Back in April 2008, an announcement was made that a new tri-continental foundation of experts were going to work together to design interoperable software and platforms that could be used by healthcare services and professionals around the world.

Referred to as Open Health Tools (OHT), the new set-up between Australia, Canada, the UK and US highlights an interesting turn for the medical industry.

This month the medical community witnessed the launch of Google Health – another project that looks at delivering health information using online services.

“There is a critical need for interoperability between healthcare systems and the consistent and seamless exchange of accurate data.”

With both announcements so all encompassing of the global health industry, there is little doubt that health services are entering a new digital age.

What is interesting about both announcements is the foresight they offer to the way health services could be operated, and viewed in future, regardless of end user and service offering.


Open-source software solutions have become increasingly common in government and business around the world as standards become more common and solutions become more robust. Open-source programmes make source code available for use or modification by end users which means, unlike off-the-shelf solutions, the cost is low and interoperability with other programmes, or between users, can be high.

The collaborative effort of the nations taking this approach for OHT will, it is hoped, make patient results and healthcare records around the world available to participating practitioners, pharmacists, clinics, hospitals and other points of care. In essence, this means a patient’s records can be with them regardless of where they are in the world. The group says that: “OHT’s mission is to provide software tools and components that will accelerate the implementation of electronic health information interoperability platforms, which improve patient quality of care, safety and access to electronic health records (EHR)”.

The group hopes to do this by combining expertise in existing technologies, with the aim of providing a singular global resource that it says will make healthcare more efficient and safe.

OHT executive director Skip McGaughey says, despite moves in other business areas to keep pace with changes in technologies, health is behind and this new way of looking at the delivery of services is critical to healthcare of the future.

“There is a critical need for interoperability between healthcare systems and the consistent and seamless exchange of accurate data,” he says.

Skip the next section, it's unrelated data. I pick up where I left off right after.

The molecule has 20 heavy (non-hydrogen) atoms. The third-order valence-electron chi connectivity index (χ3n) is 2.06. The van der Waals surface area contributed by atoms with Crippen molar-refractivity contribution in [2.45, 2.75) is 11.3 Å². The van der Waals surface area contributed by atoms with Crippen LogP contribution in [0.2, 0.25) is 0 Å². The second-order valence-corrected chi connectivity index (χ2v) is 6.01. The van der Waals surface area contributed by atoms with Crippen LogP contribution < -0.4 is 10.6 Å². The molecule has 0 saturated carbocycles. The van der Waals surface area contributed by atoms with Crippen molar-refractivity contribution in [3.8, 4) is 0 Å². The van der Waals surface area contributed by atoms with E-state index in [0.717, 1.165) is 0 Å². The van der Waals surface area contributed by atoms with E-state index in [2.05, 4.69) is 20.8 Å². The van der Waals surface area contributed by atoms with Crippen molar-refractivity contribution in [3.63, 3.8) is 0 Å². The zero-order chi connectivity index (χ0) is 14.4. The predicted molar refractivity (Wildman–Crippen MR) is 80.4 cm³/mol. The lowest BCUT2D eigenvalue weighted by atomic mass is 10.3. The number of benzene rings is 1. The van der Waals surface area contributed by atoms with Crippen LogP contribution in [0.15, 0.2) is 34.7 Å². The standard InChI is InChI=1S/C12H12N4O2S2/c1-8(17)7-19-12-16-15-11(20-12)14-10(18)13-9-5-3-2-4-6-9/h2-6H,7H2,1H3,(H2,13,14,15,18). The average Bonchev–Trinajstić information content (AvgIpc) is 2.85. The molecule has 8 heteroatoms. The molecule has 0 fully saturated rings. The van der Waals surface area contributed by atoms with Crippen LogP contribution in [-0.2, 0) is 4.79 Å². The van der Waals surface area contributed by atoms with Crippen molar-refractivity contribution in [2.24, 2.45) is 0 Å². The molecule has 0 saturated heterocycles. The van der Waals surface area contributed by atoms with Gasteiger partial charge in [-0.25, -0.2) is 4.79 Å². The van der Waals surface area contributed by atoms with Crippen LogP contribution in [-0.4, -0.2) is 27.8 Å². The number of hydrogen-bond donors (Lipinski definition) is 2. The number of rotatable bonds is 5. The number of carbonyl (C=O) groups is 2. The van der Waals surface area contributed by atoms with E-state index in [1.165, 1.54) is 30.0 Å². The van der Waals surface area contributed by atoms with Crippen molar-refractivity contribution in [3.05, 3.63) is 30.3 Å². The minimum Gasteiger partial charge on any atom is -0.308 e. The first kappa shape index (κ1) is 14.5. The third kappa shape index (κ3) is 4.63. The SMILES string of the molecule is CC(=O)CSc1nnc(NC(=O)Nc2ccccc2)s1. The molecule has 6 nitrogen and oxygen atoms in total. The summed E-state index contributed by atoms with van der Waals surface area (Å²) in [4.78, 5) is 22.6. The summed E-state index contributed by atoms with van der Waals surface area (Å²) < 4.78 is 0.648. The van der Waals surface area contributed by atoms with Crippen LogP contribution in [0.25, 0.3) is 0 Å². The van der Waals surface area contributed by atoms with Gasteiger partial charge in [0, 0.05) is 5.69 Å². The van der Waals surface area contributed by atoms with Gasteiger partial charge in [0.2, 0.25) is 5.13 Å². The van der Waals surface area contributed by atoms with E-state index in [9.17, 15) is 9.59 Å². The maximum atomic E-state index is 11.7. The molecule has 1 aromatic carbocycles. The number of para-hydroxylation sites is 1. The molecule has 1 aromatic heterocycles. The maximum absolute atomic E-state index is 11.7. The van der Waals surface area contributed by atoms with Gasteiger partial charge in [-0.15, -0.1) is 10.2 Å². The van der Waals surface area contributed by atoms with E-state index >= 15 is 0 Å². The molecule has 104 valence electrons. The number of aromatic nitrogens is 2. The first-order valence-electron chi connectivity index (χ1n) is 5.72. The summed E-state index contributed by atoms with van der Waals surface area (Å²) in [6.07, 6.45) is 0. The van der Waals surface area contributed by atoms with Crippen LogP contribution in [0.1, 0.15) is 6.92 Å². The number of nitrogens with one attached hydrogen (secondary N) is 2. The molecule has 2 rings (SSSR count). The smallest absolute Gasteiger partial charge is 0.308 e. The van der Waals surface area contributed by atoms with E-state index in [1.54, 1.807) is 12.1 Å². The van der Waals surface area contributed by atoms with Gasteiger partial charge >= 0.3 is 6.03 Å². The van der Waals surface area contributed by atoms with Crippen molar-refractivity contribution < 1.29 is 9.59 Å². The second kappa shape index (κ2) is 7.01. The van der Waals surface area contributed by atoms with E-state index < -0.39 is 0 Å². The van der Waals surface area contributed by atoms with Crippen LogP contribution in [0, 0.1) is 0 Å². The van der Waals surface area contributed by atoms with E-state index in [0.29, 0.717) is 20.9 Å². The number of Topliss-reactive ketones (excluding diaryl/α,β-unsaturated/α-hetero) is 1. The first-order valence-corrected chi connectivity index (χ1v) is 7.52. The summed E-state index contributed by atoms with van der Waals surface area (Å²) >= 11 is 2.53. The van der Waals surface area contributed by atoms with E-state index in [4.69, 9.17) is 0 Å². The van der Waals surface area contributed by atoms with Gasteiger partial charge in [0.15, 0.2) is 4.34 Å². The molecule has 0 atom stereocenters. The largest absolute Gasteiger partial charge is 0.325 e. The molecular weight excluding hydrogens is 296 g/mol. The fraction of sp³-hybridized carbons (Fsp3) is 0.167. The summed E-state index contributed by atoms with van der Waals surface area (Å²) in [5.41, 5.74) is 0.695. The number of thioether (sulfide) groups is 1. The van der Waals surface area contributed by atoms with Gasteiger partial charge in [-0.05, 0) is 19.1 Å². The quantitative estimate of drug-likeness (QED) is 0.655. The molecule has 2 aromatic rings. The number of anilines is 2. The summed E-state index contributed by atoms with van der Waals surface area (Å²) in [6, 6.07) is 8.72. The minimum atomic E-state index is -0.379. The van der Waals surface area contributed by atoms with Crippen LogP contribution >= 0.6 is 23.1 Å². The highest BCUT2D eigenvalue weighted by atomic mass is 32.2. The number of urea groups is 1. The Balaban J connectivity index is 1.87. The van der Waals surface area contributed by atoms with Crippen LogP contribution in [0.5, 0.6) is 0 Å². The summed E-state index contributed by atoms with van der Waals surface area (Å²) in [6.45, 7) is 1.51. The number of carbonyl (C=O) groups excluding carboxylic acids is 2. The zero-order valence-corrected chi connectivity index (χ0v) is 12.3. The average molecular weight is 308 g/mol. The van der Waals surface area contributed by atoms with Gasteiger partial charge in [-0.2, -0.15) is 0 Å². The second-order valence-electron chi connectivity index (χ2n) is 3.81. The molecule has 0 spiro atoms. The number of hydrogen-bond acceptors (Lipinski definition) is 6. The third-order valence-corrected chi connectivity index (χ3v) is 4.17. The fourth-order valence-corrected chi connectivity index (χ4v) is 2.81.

Google Health is another way of looking at the sharing of health records. This time, however, it is managed by the patients themselves, but this does not mean its effect on hospital service delivery should be overlooked.

“How patients will react to the idea of e-health will either be a help or hindrance to its development.”

Launched on 19 May 2008, Google Health provides a platform that can be accessed by patients around the world, who can enter professional medical records from practitioners wherever they may be living, for their own personal records.

“Google Health aims to solve an urgent need that dovetails with our overall mission of organising patient information and making it accessible and useful. Through our health offering, our users will be empowered to collect, store and manage their own medical records online,” a Google staffer called Charlie (aliases online are yet another sign of our new digital age) blogged on 21 May.

Already hospitals in the US have been signing up for trials for Google Health to see how it might help them encourage patients to manage their own health history better and more importantly, to see how patients will react to having their data stored online.


How patients will react to the idea of e-health will either be a help or hindrance to its development. Despite the overall and quite obvious benefits it promises in health service delivery, civil libertarians normally concerned with the security of data and loss of privacy have been one of the biggest hurdles for e-health today.

Google Health itself has met criticism due to Google’s statement that it may share users’ personal information with other trusted businesses that use Google information, as well as the US Government and merger and acquisition partners – whoever they may be.

However, trials of Google Health at the Cleveland Clinic in the US – which tested 1,600 patients using Google Health just this year – found that “patients were eager to use the Google Health records”.

“Trials of Google Health at the Cleveland Clinic in the US found that ‘patients were eager to use the Google Health records’.”

Furthermore, leading hospitals such as Beth Israel Deaconess in Boston, US are joining the Google Health Advisory Council and signing on to see how Google Health could help them and how their patients benefit from services. This interest comes from an equal desire within the hospital to see patients take more care of their own medical data.

However you look at it, these two big announcements could bring about some massive changes in healthcare delivery in hospitals and other health services around the world.

Previously internet-shy patients seem to have become more trusting of online services.

As a result, health bodies are finding there is more public interest in getting such services off the ground and into trial mode.

Exactly what happens with both these projects throughout their infancy, and the reaction of the public to how their information is disseminated, could dictate just how fast e-health becomes an everyday part of hospital life in the future.